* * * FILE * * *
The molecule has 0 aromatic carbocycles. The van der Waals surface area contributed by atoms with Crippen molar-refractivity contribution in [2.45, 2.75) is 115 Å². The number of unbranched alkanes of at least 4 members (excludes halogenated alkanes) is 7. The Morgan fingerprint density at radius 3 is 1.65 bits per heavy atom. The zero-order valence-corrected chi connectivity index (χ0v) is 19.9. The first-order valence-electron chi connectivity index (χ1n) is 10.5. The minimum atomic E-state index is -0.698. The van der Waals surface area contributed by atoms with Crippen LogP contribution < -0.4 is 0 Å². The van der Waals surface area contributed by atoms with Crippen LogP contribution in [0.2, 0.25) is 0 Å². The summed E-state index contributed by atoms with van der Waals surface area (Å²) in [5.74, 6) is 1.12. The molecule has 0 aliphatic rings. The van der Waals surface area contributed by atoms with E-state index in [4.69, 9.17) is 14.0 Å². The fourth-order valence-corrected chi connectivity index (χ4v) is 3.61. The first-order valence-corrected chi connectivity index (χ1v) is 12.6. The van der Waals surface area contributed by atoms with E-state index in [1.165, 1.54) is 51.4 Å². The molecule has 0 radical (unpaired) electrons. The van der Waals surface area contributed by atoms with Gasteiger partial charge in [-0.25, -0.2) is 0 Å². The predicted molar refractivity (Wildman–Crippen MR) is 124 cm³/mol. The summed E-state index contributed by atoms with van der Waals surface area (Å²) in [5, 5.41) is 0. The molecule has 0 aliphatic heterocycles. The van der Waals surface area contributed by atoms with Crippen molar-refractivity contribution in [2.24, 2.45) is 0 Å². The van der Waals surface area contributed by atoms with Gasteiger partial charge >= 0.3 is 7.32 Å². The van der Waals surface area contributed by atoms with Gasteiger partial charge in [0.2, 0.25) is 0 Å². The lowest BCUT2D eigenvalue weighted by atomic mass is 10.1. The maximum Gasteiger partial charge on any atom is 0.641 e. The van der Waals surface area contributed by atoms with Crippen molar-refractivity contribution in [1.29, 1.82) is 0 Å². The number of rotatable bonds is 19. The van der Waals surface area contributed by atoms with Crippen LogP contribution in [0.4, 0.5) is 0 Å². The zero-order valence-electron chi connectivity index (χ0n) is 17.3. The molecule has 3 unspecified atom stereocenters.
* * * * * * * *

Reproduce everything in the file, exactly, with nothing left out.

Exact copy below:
The molecule has 0 aromatic carbocycles. The van der Waals surface area contributed by atoms with Crippen molar-refractivity contribution in [2.45, 2.75) is 115 Å². The number of unbranched alkanes of at least 4 members (excludes halogenated alkanes) is 7. The Morgan fingerprint density at radius 3 is 1.65 bits per heavy atom. The zero-order valence-corrected chi connectivity index (χ0v) is 19.9. The first-order valence-electron chi connectivity index (χ1n) is 10.5. The minimum atomic E-state index is -0.698. The van der Waals surface area contributed by atoms with Crippen LogP contribution < -0.4 is 0 Å². The van der Waals surface area contributed by atoms with Crippen LogP contribution in [0.2, 0.25) is 0 Å². The summed E-state index contributed by atoms with van der Waals surface area (Å²) in [5.74, 6) is 1.12. The molecule has 0 aliphatic rings. The van der Waals surface area contributed by atoms with E-state index in [4.69, 9.17) is 14.0 Å². The fourth-order valence-corrected chi connectivity index (χ4v) is 3.61. The first-order valence-corrected chi connectivity index (χ1v) is 12.6. The van der Waals surface area contributed by atoms with E-state index in [1.165, 1.54) is 51.4 Å². The molecule has 0 radical (unpaired) electrons. The van der Waals surface area contributed by atoms with Gasteiger partial charge in [-0.25, -0.2) is 0 Å². The predicted molar refractivity (Wildman–Crippen MR) is 124 cm³/mol. The summed E-state index contributed by atoms with van der Waals surface area (Å²) in [5, 5.41) is 0. The molecule has 0 aliphatic heterocycles. The van der Waals surface area contributed by atoms with Crippen molar-refractivity contribution in [2.24, 2.45) is 0 Å². The van der Waals surface area contributed by atoms with Gasteiger partial charge >= 0.3 is 7.32 Å². The van der Waals surface area contributed by atoms with Gasteiger partial charge in [0.2, 0.25) is 0 Å². The lowest BCUT2D eigenvalue weighted by atomic mass is 10.1. The maximum Gasteiger partial charge on any atom is 0.641 e. The van der Waals surface area contributed by atoms with Crippen molar-refractivity contribution in [1.29, 1.82) is 0 Å². The number of rotatable bonds is 19. The van der Waals surface area contributed by atoms with Crippen LogP contribution in [0.4, 0.5) is 0 Å². The zero-order valence-electron chi connectivity index (χ0n) is 17.3. The molecule has 3 unspecified atom stereocenters.